We have discussed in a previous article that, when investing, it’s important to identify good entry and exit points. However, those articles only pertained to stock investing and have not discussed how the rule applies to people or entities that are looking to invest in an actual company providing products or services. This article will attempt to tackle that matter.
For starters, it’s worth noting that there’s a significant difference between investing in stock or other financial instruments, and putting your money into a business. While there are parallels in the decision-making, it’s still best to learn what the specific points are to bear in mind when identifying a good business opportunity at home or abroad.
As mentioned in a previous article, businessmen risk taking their businesses somewhere else for the reason that there is significant demand for their products or services in another market. Others decide to spin-off their business into a brand new entity offering a different commodity than their core enterprise simply because there’s a demand for it in a specific market or markets.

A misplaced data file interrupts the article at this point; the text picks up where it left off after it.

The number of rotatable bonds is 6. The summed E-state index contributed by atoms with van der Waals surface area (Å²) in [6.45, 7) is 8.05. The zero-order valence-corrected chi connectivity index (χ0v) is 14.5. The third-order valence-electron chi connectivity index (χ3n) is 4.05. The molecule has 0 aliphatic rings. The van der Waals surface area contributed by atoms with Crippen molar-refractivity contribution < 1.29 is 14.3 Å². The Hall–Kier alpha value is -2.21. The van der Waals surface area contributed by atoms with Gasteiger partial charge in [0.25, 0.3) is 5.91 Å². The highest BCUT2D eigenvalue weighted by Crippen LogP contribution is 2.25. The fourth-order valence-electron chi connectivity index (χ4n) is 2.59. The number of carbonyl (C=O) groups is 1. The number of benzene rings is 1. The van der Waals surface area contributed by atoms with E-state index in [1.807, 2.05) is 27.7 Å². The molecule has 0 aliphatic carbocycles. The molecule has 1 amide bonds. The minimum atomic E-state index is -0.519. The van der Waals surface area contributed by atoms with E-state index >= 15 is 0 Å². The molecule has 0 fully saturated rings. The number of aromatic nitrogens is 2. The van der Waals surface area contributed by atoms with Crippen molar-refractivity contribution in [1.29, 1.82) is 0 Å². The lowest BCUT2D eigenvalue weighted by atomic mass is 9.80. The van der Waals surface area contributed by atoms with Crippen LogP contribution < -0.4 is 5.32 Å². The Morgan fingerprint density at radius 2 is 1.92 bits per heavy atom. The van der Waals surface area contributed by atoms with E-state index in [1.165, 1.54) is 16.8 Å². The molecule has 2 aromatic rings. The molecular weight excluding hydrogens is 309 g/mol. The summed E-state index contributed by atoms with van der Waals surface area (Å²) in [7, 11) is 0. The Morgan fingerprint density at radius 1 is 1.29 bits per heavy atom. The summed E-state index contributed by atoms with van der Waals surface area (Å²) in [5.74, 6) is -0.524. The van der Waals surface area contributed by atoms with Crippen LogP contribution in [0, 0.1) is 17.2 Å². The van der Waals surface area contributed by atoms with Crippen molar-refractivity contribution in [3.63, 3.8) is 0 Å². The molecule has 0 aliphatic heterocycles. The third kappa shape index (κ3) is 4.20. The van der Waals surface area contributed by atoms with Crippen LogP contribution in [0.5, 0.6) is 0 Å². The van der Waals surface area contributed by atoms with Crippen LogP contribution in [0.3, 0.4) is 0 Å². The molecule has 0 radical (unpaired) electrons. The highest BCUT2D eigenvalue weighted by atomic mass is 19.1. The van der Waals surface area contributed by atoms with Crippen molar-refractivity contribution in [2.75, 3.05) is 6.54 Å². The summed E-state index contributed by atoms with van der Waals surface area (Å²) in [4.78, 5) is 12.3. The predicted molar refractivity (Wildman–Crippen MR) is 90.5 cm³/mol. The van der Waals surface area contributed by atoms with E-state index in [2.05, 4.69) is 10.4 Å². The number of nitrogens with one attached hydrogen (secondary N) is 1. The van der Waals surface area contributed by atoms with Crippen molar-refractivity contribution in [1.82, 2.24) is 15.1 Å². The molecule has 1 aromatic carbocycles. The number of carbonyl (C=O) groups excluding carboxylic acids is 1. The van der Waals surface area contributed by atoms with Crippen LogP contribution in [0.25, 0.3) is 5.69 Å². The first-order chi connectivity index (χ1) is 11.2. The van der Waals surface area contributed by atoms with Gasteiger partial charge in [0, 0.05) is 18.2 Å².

Thus, when someone tells you that it is a great idea to branch out overseas or even in another city, make sure to take the time to gauge the demand in the market for the proposed product or service for your new business. That, however, is just one of the factors to consider in identifying a good business opportunity.
While it is tempting to put your investment into something that can potentially offer great returns, you’ll have to take a step back and ask yourself, “Do I have the means to start this business?”
Some people fall on hard times, despite good intentions when starting a business, because they took a risk on investing something that they don’t have the means to maintain. Some aspiring entrepreneurs take on loans that are impossible to settle, in the naïve hope that the business will see returns in time.
It doesn’t work that way – you’ll have to determine whether you have the means to maintain it for the first few months or even couple of years when the returns are not as good as expected.
Last but not the least, a good business opportunity also comes with minimal operating costs. Try to see if there are ways that you or your partners can bring down the costs of the operation, like looking for suppliers that charge a reasonable price for their raw materials or services, etc.
Remember, if the costs of operating the businesses are too high, you could end up offering your products or services at a non-competitive price. That totally defeats the whole purpose of answering a market demand: your potential customers will turn you down because of the expensive prices you’re offering your services or products at.
It isn’t really that difficult to identify good business opportunities. However, it does take time to sift through your options and see exactly which of those are the options that are ideal to you and your partners to invest in.
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